Etymology
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materialism (n.)

1748, "philosophy that nothing exists except matter" (from French matérialisme); see material (n.) + ism. As this naturally tended toward "opinion or tendency based upon purely material interests," it came to be used by late 19c. for any low view of life (opposed to idealism). As "a way of life based entirely on consumer goods," by 1930.

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materialist (n.)

1660s and after in various philosophical and theological senses, on model of French matérialiste, from material (n.) + -ist. Also see materialism.

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amaterialistic (adj.)

"opposed to materialism or materialistic philosophy," 1878, from a- (3) "not" + materialistic.

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materialistic (adj.)

"pertaining to, of the nature of, or characterized by materialism" in any sense, 1829, from materialist + -ic. Related: Materialistically.

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spiritualism (n.)

1796, "advocacy of a spiritual view" (opposed to materialism), from spiritual + -ism. Table-rapping sense is from 1853.

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dialectical (adj.)

1540s, " of or pertaining to logical disputation, relating to the art of reasoning;" see dialectic + -al (1). From 1750 as "of or pertaining to a dialect." From 1788 as "of the nature of philosophical dialectic" (in reference to Kant, later to Hegel and Marx). Related: Dialectally. Dialectical materialism (by 1927) translates Marx's phrase.

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determinism (n.)

1846, introduced by William Hamilton for "doctrine of the necessitarian philosophers" (who hold that human action is not free but necessarily determined by motives, regarded as external forces acting on the will or character of the person). See determine + -ism.

Determinism does not imply materialism, atheism, or a denial of moral responsibility; while it is in direct opposition to fatalism and to the doctrine of the freedom of the will. [Century Dictionary]

 From 1876 in general sense of "doctrine that everything happens is determined by a necessary chain of causation," from French déterminisme, from German Determinismus, perhaps a back-formation from Praedeterminismus.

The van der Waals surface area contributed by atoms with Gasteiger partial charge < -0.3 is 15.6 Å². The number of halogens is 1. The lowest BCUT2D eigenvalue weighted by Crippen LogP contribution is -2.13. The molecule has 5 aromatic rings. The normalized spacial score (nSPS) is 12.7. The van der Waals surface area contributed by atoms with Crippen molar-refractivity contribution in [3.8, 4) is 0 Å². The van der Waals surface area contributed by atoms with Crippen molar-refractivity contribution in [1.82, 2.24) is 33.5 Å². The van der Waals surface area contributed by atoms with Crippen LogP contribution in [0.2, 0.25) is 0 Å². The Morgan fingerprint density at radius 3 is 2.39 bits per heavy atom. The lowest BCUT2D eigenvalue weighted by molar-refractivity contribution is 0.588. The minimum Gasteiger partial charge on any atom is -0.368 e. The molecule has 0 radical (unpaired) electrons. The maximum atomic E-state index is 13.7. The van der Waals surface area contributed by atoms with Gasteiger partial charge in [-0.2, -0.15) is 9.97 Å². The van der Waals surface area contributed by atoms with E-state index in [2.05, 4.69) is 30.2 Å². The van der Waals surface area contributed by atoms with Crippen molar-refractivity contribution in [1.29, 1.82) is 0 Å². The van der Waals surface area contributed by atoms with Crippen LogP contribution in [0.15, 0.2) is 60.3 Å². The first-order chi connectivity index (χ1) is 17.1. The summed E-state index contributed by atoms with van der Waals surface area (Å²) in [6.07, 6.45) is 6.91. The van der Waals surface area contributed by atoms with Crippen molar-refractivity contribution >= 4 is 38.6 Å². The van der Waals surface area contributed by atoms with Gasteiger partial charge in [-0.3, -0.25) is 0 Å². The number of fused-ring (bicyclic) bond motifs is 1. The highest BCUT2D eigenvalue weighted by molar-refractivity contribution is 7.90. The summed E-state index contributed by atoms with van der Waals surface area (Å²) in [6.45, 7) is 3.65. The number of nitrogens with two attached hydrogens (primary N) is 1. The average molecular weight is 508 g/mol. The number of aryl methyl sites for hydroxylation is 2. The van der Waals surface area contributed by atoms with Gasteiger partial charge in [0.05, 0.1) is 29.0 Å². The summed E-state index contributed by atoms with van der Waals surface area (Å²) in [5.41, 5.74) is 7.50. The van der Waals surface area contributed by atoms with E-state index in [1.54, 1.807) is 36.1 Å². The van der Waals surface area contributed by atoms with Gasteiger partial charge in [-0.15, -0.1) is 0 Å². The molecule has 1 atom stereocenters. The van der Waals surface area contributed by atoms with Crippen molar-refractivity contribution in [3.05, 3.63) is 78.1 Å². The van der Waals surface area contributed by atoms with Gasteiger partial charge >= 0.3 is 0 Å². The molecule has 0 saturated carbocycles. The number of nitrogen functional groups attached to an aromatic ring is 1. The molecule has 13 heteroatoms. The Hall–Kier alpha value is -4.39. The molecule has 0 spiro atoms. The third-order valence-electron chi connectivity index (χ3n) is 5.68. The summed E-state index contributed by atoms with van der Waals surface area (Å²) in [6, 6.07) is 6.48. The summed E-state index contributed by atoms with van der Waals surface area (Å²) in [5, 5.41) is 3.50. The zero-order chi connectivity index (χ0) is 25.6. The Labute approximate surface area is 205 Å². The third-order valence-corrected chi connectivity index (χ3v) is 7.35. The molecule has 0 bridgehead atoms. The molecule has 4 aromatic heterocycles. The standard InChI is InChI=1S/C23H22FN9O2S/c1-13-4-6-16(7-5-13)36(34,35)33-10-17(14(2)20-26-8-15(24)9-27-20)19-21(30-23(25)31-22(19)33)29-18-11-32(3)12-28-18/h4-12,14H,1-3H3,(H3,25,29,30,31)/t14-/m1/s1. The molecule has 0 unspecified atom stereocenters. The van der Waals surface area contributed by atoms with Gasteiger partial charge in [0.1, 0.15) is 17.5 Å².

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Main Street (n.)

"principal street of a (U.S.) town," 1810, from main (adj.) + street. Used allusively to indicate "mediocrity, small-town materialism" from late 19c., a sense reinforced by the publication of Sinclair Lewis's novel "Main Street" (1920).

But a village in a country which is taking pains to become altogether standardized and pure, which aspires to succeed Victorian England as the chief mediocrity of the world, is no longer merely provincial, no longer downy and restful in its leaf-shadowed ignorance. It is a force seeking to dominate the earth, to drain the hills and sea of color, to set Dante at boosting Gopher Prairie, and to dress the high gods in Klassy Kollege Klothes. Sure of itself, it bullies other civilizations, as a traveling salesman in a brown derby conquers the wisdom of China and tacks advertisements of cigarettes over arches for centuries dedicate to the sayings of Confucius. ["Main Street"]
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phenomenalism (n.)

"philosophical doctrine or way of thinking which holds that phenomena are the only realities or objects of knowledge," 1856, in a Christian context (opposed to materialism), from phenomenal + -ism. Used earlier in the same sense was phenomenism (1830). Related: Phenomenalist (1856).

I AM about to try to explain a manner of thought which, in various applications, or perhaps misapplications, of it, I have been in the habit of mentally characterizing, and perhaps of speaking of, as 'positivism.' I shall now however not use this term, but the term 'phenomenalism.' I understand the two terms to express in substance the same thing .... The reason for the change is, because in the purely intellectual application which I shall now make of the term, ''phenomenalism' may perhaps carry with it less danger of extraneous associations being joined with it, and may express what I mean more generally .... [John Grote, "Rough Notes on Modern Intellectual Science," 1865]
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